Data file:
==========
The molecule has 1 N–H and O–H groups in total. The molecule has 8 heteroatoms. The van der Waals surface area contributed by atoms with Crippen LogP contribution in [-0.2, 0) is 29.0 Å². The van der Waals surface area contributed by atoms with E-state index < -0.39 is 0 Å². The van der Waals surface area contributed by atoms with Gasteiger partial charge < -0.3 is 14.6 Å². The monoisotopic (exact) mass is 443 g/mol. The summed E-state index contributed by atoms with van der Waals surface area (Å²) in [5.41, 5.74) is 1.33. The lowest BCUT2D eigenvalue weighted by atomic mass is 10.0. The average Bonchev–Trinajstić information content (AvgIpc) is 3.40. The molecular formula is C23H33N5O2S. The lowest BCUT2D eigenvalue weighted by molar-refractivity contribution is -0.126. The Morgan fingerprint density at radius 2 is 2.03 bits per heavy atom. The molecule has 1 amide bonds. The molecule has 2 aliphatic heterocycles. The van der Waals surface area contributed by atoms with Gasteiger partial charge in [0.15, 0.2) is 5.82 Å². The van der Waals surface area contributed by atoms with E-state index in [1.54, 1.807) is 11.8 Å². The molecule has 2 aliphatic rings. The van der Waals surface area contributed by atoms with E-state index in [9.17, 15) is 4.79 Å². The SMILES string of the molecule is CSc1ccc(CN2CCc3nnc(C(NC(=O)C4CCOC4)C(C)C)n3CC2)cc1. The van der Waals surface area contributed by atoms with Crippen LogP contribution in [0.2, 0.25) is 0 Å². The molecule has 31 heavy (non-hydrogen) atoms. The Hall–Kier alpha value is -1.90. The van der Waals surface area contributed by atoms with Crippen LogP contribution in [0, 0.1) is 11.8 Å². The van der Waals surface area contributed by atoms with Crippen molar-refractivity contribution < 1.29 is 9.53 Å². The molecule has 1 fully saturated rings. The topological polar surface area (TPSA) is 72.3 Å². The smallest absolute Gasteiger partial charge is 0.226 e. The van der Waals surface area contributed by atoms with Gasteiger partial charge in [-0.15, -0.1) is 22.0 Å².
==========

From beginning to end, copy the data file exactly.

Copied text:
The molecule has 1 N–H and O–H groups in total. The molecule has 8 heteroatoms. The van der Waals surface area contributed by atoms with Crippen LogP contribution in [-0.2, 0) is 29.0 Å². The van der Waals surface area contributed by atoms with E-state index < -0.39 is 0 Å². The van der Waals surface area contributed by atoms with Gasteiger partial charge < -0.3 is 14.6 Å². The monoisotopic (exact) mass is 443 g/mol. The summed E-state index contributed by atoms with van der Waals surface area (Å²) in [5.41, 5.74) is 1.33. The lowest BCUT2D eigenvalue weighted by atomic mass is 10.0. The average Bonchev–Trinajstić information content (AvgIpc) is 3.40. The molecular formula is C23H33N5O2S. The lowest BCUT2D eigenvalue weighted by molar-refractivity contribution is -0.126. The Morgan fingerprint density at radius 2 is 2.03 bits per heavy atom. The molecule has 1 amide bonds. The molecule has 2 aliphatic heterocycles. The van der Waals surface area contributed by atoms with Gasteiger partial charge in [0.15, 0.2) is 5.82 Å². The van der Waals surface area contributed by atoms with E-state index in [1.54, 1.807) is 11.8 Å². The molecule has 2 aliphatic rings. The van der Waals surface area contributed by atoms with E-state index in [9.17, 15) is 4.79 Å². The SMILES string of the molecule is CSc1ccc(CN2CCc3nnc(C(NC(=O)C4CCOC4)C(C)C)n3CC2)cc1. The van der Waals surface area contributed by atoms with Crippen LogP contribution in [0.2, 0.25) is 0 Å². The molecule has 31 heavy (non-hydrogen) atoms. The Hall–Kier alpha value is -1.90. The van der Waals surface area contributed by atoms with Crippen LogP contribution in [0, 0.1) is 11.8 Å². The van der Waals surface area contributed by atoms with Crippen molar-refractivity contribution < 1.29 is 9.53 Å². The molecule has 1 fully saturated rings. The topological polar surface area (TPSA) is 72.3 Å². The smallest absolute Gasteiger partial charge is 0.226 e. The van der Waals surface area contributed by atoms with Gasteiger partial charge in [-0.15, -0.1) is 22.0 Å².